Katharina Bading, PhD student, Department of Biology, Norwegian University of Science and Technology (NTNU), Trondheim, Norway
Back in fall 2017, I was excited that our MIWA user group application for the AQUACOSM Transnational Access program was granted so that our NTNU team was able to join the WARMPLANK mesocosm project (lead by Behzad Mostajir) on “Effects of warming on the Mediterranean plankton food web functioning” at the CNRS-MARBEC MEDIMEER mesocosm facility in Sète, Southern France. Two experimental mesocosm rounds were planned – one in April and the other in October 2018. The research focus of our MIWA user group under the lead of Nicole Aberle Malzahn was to investigate potential changes in microzooplankton dynamics and to run additional side experiments investigating the trophic link between microzooplankton and larval fish. The plan was that I would be able to integrate the anticipated results as a chapter in my PhD thesis.
However, life is sometimes hard to predict. So – just a few weeks later – I found out that I was pregnant and that the due date would fall right between the spring and the fall mesocosm experiments. Despite this sudden but great prospect of becoming a mother, I was also filled with worries regarding how to be able to still join the mesocosm experiments but also regarding the general course of my PhD and my career development in general. Of course, family planning becomes a topic for many female researchers at some point during their career but it felt like that choosing to get a child while you are doing your PhD is implicitly not desired in many cases. More specifically, it was hard to imagine myself being six to seven months into pregnancy while being actively involved in physically demanding experiments and later again when being a mother of a just few months old baby without too much stress involved.
To my great relief, the project leader Behzad Mostajir and the entire WARMPLANK research team offered great support and flexibility so that it was easy for me to participate in both mesocosm rounds. During the mesocosm experiment in spring, the practical work was physically quite demanding and time-consuming so that I was relying on receiving additional manpower in order to run the additionally planned larval fish experiments. Luckily, my analytical work during the experiments involved no long or direct exposure to toxic substances. Another lucky aspect was that I was not too late in my pregnancy so that I was physically still very fit and agile.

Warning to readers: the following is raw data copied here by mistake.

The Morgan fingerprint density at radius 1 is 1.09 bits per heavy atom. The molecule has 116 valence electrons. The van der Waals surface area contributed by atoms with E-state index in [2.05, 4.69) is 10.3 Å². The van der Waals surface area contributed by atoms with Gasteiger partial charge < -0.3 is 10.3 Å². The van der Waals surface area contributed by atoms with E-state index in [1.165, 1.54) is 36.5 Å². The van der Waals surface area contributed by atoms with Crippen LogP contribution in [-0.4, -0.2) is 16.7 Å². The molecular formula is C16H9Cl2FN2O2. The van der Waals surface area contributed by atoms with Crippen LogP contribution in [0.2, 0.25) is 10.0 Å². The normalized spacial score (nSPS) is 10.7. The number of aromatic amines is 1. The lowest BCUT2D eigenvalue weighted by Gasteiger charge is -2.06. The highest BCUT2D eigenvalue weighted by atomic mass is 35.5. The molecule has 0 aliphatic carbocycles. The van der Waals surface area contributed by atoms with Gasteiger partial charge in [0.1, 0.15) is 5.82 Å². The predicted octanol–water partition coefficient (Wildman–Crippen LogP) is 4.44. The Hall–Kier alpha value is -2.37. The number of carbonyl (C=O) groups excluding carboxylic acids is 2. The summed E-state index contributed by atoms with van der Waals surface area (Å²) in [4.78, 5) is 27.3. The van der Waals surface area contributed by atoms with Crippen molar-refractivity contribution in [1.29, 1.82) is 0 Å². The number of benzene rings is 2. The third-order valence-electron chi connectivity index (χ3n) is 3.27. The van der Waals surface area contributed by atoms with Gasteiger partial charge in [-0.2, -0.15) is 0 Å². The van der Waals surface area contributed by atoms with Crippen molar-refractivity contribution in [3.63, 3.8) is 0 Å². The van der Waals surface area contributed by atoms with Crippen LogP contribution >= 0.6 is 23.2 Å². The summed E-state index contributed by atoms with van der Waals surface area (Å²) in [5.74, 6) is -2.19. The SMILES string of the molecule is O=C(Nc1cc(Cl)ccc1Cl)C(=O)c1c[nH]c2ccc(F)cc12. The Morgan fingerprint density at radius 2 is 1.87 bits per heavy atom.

Regarding the mesocosm experiment in the fall, it was a bit harder to predict what would be possible and what not since babies can be very different in their temperament and needs. Furthermore, I could also not be sure how fit I would be by then – especially since I was expecting a chronic deficit of sleep due to the baby. Luckily, the CNRS-MARBEC MEDIMEER team was able to book a whole apartment with more than one sleeping room. This made it possible for me to ask close family members to take turns in visiting me in Sète so that they could babysit right on-site where I worked. This way, I was able to help with the daily mesocosm sampling and to focus on microzooplankton species identification and quantification at the microscope. In between, I could take small breaks to breastfeed and to look after the baby.
I was indeed very lucky that the two WARMPLANK research stays in Sète turned out so great. Thanks to all the people who helped me for realizing these experiences! Finally, I would like to encourage all female scientists – especially at PhD and PostDoc level – to try to continue your research activities even during challenging times like becoming a mother.
Left: Katharina Bading, second left person in the picture, during WARMPLANK experiment at CNRS-MARBEC MEDIMEER mesocosm facility in spring 2018 (@T. Trombetta).
Right: The father of Katharina as a babysitter in the office rooms at CNRS-MARBEC MEDIMEER in Sète while Katharina is working (@B.Mostajir).